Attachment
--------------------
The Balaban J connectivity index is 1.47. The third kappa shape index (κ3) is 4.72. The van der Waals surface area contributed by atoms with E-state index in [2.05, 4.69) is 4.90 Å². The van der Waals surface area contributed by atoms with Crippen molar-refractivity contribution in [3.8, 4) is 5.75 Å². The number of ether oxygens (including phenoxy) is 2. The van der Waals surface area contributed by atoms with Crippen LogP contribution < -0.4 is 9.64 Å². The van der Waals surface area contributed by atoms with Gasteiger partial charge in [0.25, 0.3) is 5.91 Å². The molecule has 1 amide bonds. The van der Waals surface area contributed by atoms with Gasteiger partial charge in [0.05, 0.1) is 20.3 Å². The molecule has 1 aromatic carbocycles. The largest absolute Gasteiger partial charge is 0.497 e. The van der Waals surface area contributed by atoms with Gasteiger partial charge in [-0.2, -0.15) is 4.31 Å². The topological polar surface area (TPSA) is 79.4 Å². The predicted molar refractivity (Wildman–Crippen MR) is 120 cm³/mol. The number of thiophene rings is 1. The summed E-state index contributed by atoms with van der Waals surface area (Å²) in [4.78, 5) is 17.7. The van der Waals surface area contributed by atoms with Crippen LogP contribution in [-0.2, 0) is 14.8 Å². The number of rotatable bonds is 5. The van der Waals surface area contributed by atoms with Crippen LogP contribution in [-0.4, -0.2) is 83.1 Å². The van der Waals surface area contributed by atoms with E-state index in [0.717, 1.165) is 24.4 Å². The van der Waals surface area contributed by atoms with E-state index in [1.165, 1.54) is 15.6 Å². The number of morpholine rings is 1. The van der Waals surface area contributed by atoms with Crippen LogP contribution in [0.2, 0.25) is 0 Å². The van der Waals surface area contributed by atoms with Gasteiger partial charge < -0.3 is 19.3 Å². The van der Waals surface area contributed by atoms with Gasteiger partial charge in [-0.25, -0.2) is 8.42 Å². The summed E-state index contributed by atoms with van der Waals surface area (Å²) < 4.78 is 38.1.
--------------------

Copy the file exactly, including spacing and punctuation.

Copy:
The Balaban J connectivity index is 1.47. The third kappa shape index (κ3) is 4.72. The van der Waals surface area contributed by atoms with E-state index in [2.05, 4.69) is 4.90 Å². The van der Waals surface area contributed by atoms with Crippen molar-refractivity contribution in [3.8, 4) is 5.75 Å². The number of ether oxygens (including phenoxy) is 2. The van der Waals surface area contributed by atoms with Crippen LogP contribution < -0.4 is 9.64 Å². The van der Waals surface area contributed by atoms with Gasteiger partial charge in [0.25, 0.3) is 5.91 Å². The molecule has 1 amide bonds. The van der Waals surface area contributed by atoms with Gasteiger partial charge in [0.05, 0.1) is 20.3 Å². The molecule has 1 aromatic carbocycles. The largest absolute Gasteiger partial charge is 0.497 e. The van der Waals surface area contributed by atoms with Gasteiger partial charge in [-0.2, -0.15) is 4.31 Å². The topological polar surface area (TPSA) is 79.4 Å². The predicted molar refractivity (Wildman–Crippen MR) is 120 cm³/mol. The number of thiophene rings is 1. The summed E-state index contributed by atoms with van der Waals surface area (Å²) in [4.78, 5) is 17.7. The van der Waals surface area contributed by atoms with Crippen LogP contribution in [-0.2, 0) is 14.8 Å². The number of rotatable bonds is 5. The van der Waals surface area contributed by atoms with Crippen LogP contribution in [-0.4, -0.2) is 83.1 Å². The van der Waals surface area contributed by atoms with E-state index in [0.717, 1.165) is 24.4 Å². The van der Waals surface area contributed by atoms with E-state index in [1.165, 1.54) is 15.6 Å². The number of morpholine rings is 1. The van der Waals surface area contributed by atoms with Crippen LogP contribution in [0.2, 0.25) is 0 Å². The van der Waals surface area contributed by atoms with Gasteiger partial charge < -0.3 is 19.3 Å². The van der Waals surface area contributed by atoms with Gasteiger partial charge in [-0.25, -0.2) is 8.42 Å². The summed E-state index contributed by atoms with van der Waals surface area (Å²) < 4.78 is 38.1.